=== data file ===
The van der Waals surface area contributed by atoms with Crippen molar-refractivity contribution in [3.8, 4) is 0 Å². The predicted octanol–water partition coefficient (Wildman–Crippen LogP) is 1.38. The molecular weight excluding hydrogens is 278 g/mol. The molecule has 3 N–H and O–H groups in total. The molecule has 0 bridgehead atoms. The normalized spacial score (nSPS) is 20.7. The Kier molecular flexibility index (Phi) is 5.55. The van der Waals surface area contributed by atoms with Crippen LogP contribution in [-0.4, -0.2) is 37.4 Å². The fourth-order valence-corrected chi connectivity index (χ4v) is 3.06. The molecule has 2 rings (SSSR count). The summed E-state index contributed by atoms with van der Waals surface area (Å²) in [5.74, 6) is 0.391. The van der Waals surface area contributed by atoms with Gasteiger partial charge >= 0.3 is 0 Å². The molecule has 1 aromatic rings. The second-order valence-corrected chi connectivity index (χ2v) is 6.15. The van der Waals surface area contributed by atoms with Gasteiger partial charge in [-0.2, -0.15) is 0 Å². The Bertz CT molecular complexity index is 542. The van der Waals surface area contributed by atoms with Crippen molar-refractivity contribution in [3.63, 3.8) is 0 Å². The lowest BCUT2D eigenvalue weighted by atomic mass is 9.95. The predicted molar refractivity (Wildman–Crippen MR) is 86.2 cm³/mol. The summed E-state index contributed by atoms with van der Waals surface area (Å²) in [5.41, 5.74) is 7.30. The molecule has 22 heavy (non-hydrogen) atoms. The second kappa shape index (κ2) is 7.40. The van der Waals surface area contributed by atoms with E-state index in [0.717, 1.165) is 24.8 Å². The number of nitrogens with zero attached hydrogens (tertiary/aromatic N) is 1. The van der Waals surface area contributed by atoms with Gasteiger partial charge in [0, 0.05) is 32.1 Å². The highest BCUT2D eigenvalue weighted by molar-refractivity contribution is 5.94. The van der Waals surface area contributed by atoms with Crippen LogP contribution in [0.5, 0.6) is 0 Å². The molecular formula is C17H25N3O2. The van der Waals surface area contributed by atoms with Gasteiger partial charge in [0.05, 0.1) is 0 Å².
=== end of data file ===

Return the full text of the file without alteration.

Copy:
The van der Waals surface area contributed by atoms with Crippen molar-refractivity contribution in [3.8, 4) is 0 Å². The predicted octanol–water partition coefficient (Wildman–Crippen LogP) is 1.38. The molecular weight excluding hydrogens is 278 g/mol. The molecule has 3 N–H and O–H groups in total. The molecule has 0 bridgehead atoms. The normalized spacial score (nSPS) is 20.7. The Kier molecular flexibility index (Phi) is 5.55. The van der Waals surface area contributed by atoms with Crippen LogP contribution in [-0.4, -0.2) is 37.4 Å². The fourth-order valence-corrected chi connectivity index (χ4v) is 3.06. The molecule has 2 rings (SSSR count). The summed E-state index contributed by atoms with van der Waals surface area (Å²) in [5.74, 6) is 0.391. The van der Waals surface area contributed by atoms with Gasteiger partial charge >= 0.3 is 0 Å². The molecule has 1 aromatic rings. The second-order valence-corrected chi connectivity index (χ2v) is 6.15. The van der Waals surface area contributed by atoms with Gasteiger partial charge in [-0.2, -0.15) is 0 Å². The Bertz CT molecular complexity index is 542. The van der Waals surface area contributed by atoms with Crippen molar-refractivity contribution in [3.63, 3.8) is 0 Å². The lowest BCUT2D eigenvalue weighted by atomic mass is 9.95. The predicted molar refractivity (Wildman–Crippen MR) is 86.2 cm³/mol. The summed E-state index contributed by atoms with van der Waals surface area (Å²) in [5.41, 5.74) is 7.30. The molecule has 22 heavy (non-hydrogen) atoms. The second kappa shape index (κ2) is 7.40. The van der Waals surface area contributed by atoms with E-state index in [0.717, 1.165) is 24.8 Å². The number of nitrogens with zero attached hydrogens (tertiary/aromatic N) is 1. The van der Waals surface area contributed by atoms with Gasteiger partial charge in [0, 0.05) is 32.1 Å². The highest BCUT2D eigenvalue weighted by molar-refractivity contribution is 5.94. The van der Waals surface area contributed by atoms with Crippen LogP contribution in [0.5, 0.6) is 0 Å². The molecular formula is C17H25N3O2. The van der Waals surface area contributed by atoms with Gasteiger partial charge in [0.05, 0.1) is 0 Å².